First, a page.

“’Tis impossible to be sure of any thing but Death and Taxes.” (Christopher Bullock, 1716)
A rather despondent thought in an era of uncertainty.
In Newfoundland Labrador, during the season called Spring in the rest of the Northern Hemisphere, the weather is always fraught with uncertainty. As the buds on the trees struggle to morph into leaves, and crocuses and daffodils blossom into the grey cold misty air, the temperatures are as likely to dip close or into freezing as they are to rise.
Indeed, you would be more likely to reliably predict snow for the May 24th holiday weekend as you would rain (the usual options). This year the weather started sunny, with rain on Sunday followed by snow ending the weekend on the Monday.
However, this amusing uncertainty pales in comparison to the uncertainty generated by such events as the third and fourth waves of coronavirus variants of concern, the horrifying death toll in India, the violent clashes between Jews and Muslims in the Middle East, the relentless results of global climate change, the call for respect and inclusion for persons of diversity, and what seems a pervasive answer to the question of “What is truth?” in the United States.
The countless counts of new infections, hospitalizations and deaths across the globe have desensitized me to the reality of the human tragedy. It reminds me of growing up during the Viet Nam war, as Walter Cronkite would state the number of dead and missing, the number of bombs dropped on the North, the horror all reduced to gloomy cold statistics.
We are all hiding in body, mind and spirit trying to maintain our safety, wellbeing, perspective and perhaps our sanity. Everything seems up in the air.
From the Canadian Oxford Dictionary, to be “for certain” is to be without doubt. A “certainty” is an undoubted fact. Where is this truth we seek? What direction should we follow?
Then Jesus said to the Jews who had believed in him, “If you continue in my word, you are truly my disciples; and you will know the truth, and the truth will make you free”. (John 8: 31-32)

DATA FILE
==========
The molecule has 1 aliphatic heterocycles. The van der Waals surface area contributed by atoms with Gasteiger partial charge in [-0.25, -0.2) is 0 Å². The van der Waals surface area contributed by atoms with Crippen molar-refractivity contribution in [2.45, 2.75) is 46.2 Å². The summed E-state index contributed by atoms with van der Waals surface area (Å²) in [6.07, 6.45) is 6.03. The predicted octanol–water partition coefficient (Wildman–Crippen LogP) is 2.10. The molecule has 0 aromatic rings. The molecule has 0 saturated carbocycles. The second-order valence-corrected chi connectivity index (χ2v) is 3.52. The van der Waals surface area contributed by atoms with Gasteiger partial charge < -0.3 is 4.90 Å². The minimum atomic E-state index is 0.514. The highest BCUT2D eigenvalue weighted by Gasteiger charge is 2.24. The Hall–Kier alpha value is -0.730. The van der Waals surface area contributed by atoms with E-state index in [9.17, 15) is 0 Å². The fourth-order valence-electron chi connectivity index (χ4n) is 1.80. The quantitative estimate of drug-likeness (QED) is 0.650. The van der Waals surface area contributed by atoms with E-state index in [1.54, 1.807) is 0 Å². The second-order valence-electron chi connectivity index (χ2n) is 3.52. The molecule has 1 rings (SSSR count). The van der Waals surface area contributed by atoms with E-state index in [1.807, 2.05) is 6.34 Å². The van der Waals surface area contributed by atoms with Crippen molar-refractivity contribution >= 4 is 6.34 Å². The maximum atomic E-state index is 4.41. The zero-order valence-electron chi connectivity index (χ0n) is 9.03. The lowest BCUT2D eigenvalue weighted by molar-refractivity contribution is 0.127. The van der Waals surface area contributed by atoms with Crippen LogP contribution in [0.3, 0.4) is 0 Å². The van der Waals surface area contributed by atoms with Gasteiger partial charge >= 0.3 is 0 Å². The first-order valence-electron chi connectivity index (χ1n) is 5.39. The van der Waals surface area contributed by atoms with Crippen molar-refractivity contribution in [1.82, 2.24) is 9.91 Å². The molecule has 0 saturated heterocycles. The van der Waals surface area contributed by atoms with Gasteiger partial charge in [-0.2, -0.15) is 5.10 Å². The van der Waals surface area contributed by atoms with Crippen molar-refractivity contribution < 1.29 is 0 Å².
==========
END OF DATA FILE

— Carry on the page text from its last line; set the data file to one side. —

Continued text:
Thomas said to him, “Lord, we do not know where you are going. How can we know the way?” Jesus said to him, “I am the way, and the truth, and the life. No one comes to the Father except through me. If you know me, you will know my Father also. From now on you do know him and have seen him.” (John 14: 5-7)
I am the true vine, and my Father is the vinegrower. (John 15: 1)
When the Spirit of truth comes, he will guide you into all the truth… (John. 16: 13a)
Jesus is the word, the truth, the way. To find the truth is a journey to find the reality of Jesus, the Word made flesh who lived among us, who sought out the sinner, who healed the oppressed, who sat to dinner with the outcasts, who stood up to the greedy, in wisdom and grace. An intimidating but necessary journey in this really wacky world.
We are not to withdraw from the world even if we could.
” I am not asking you to take them out of the world, but I ask you to protect them from the evil one. They do not belong to the world, just as I do not belong to the world. Sanctify them in the truth; your word is truth. As you have sent me into the world, so I have sent them into the world…” (John 17: 15-19)
Although we can be reassured that we have been chosen to follow the path to truth, and that the Spirit leads us, and the Father protects us, can we know that everything will work out, and how?
I am reminded of a reflection in Sacred Space on this quote from John:
So the Jews gathered around him and said to him, “How long will you keep us in suspense? If you are the Messiah, tell us plainly.” Jesus answered, “I have told you, and you do not believe. The works that I do in my Father’s name testify to me” (John 10: 24-25)
“How well do I cope with ‘not knowing?’ The opposite to faith is not doubt but certainty. To believe is to be asked to go beyond facts to take a risk.” (from Sacred Space for April 27, 2021)
It’s as plain as the nose on Jesus’ face. Trust, and look beyond what you see. As Father Winston Rye S.J. would say, “Michael, sit back in awe of all God’s wonderful work.”
That’s a tough ask. Ready to take a risk?